Peoeple miss that the game is the interplay between anxiety and calm, between past and future, and want and satiation.

Life is not, as we so often see it in the west, a problem to be solved. That sort of thinking is both reductive and dangerous, as is all too often seen in the Utopianists of the world, be they Mao, Stalin, Hitler, or nameless Southern Slave owners.

So given this, what is a person to do?

Well, I’ve not the foggiest idea.

Actually, I have some idea, and that is the most anyone can ask for.

The idea is to play the game sincerely. Not for some outcome, as outcomes aren’t real, they are imaginary devices we invented to help produce real tangible results, but the goals aren’t actual physical things.

No, the idea is to play to play, and accept if there is a boon or bane, that is a nice treat or an unpleasant shock, but it isn’t the point.

Some people call this state flow, where the mind becomes immersed in the moment, and loses track of the grand societal narrative, they become sincerely dedicated to something they want to do.

You see when we play the game with results in mind it taints it. If we talk to an attractive person we’d like to get to know, and we really want to get their number, our sincerity is removed, and we come off as a sales pitch. Only when we go in knowing that we might fail and being ok with that, can we really fall into ourselves and away from the objective.

This all may sound a little crazy, and it is. But I’ve come to find some sort of peace in the knowing, that it’s all a grand game, and the point is to play it.

The Hate You Love to Give

Anger is useless if it isn’t focused

Photo by Pixabay on Pexels.com

Roar as the dawn rises, in the stench of blood and rot. we dwell in cities iced in luxury but the core is soured, old milk on hot pavement, the carton looks fresh and new, but chunky truth hides in the middle.

So many rage. I see it. I feel it. Every time a shooting happens, each time a man’s neck is kneeled upon, each time a polotical scandal breaches the surface.

“Has the world ever been this bad?” Utter lips, their question rhetorical, they know in their heart it’s never been this bad.

Or has it?

I am going to say something controversial, the world is better than ever.

The world was much much worse in the past, but we didn’t know about it. If you wanted to learn about the atrocities that a black man in the south lived through you might have to actually track him down and ask him, or more likely his surviving relatives.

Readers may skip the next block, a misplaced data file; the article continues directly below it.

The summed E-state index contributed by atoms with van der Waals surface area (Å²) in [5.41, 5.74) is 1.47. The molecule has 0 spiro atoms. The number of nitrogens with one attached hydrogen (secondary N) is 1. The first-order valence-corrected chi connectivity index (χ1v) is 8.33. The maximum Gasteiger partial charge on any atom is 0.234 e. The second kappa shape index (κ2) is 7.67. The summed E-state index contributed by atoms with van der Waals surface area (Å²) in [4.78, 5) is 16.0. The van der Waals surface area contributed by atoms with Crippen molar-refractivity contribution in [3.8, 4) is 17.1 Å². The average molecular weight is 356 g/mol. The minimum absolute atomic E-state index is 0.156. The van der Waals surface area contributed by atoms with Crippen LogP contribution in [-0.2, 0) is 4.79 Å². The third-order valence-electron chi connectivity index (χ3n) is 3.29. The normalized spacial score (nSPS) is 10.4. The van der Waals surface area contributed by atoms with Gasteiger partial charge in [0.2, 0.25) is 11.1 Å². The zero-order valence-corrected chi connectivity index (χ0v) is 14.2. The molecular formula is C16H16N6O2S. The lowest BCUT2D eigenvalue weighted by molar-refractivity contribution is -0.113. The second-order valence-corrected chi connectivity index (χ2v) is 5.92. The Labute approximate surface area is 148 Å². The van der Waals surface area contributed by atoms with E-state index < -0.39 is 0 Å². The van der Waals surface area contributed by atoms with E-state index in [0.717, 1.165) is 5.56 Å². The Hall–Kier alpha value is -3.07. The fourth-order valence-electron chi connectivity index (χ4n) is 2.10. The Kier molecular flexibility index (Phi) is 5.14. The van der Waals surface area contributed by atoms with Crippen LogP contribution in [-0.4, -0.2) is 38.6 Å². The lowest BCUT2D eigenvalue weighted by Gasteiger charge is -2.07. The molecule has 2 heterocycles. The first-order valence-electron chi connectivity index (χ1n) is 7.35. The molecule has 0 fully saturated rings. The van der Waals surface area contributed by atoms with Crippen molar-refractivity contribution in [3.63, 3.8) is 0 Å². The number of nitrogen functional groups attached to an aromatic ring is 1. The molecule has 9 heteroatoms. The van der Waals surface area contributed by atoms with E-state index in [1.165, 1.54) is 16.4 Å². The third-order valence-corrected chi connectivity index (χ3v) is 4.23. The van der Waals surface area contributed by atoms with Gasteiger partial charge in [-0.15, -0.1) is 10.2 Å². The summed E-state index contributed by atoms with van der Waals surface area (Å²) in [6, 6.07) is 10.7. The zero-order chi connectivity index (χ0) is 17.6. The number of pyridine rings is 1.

If you wanted to know about political corruption you had to hope the newspaper told you about it.

Now everyone is a whistle-blower, and the hot steaming truth of the horrors of the world once hidden from us is at our pocket level each day, and each night.

Moreover, we are fed this horrible info, because capitalistic systems have figured out that the best way to monetize us is to make us upset.

And so we walk around in a state of low level upsetness, each horror we consume adding to our guild and existential debts.

I ask, what value have we derived from the overflow of knowledge? What do we glean from this consistent impotent rage, checked by flare ups?

Nothing.

And why? Because Citizens of the United States are constantly allowing themselves to be distracted by the next outrage. They eschew dialog in favor of looking good to their peers, and they push agendas lazily from behind a keyboard.

This is not an indictment, Real, Long Lasting change, is difficult, messy, unsatisfactory, and slow.

The kind of change being demanded by various protest movements is one of systemic policy making, and requires organization and an effective organization requires a unified ideal.

Part of the reason many left leaning movements in the united states have fallen apart can be see in the disparate elements of the party.

Not that this is a particularly good thing, but the right wing of the united states was quick to back the president. While seemingly spineless this sort of rallying can be no means dismissed as ineffective.

Most protest movements fall apart simply because they have no unification. Factions within the movement draw lines, and preform social signaling to prove they are the most worthy.

Without a clear structure, clear goals, and a unified long-term strategy, people who want to enact change will either burn out their rage impotent or potentially more dangerously flock to utopian ideals.

One needs only look at the 20th century’s death camps, famines, wars, and police states to know how dangerous utopia can be.

Who are you preforming to?

It’s all a game

As I continue my mindfulness practice, I’ve been able to put space between my thoughts and myself.

As I observe the thoughts my mind spontaneously generates, I have taken to gently confronting them with reality. Recently, my father told me he’s never judged me, and for the first time I believed him.

For much of my life, I found myself living in the shadow of my father, making him the villain of my life, and now looking back, I can see I was deeply wrong.

In reality I was preforming to no one. I wanted a villain because it gave me an excuse not to try. I learned to be helpless, and I learned to ignore how my father loved me because he did not love me in the particular way I wanted him to.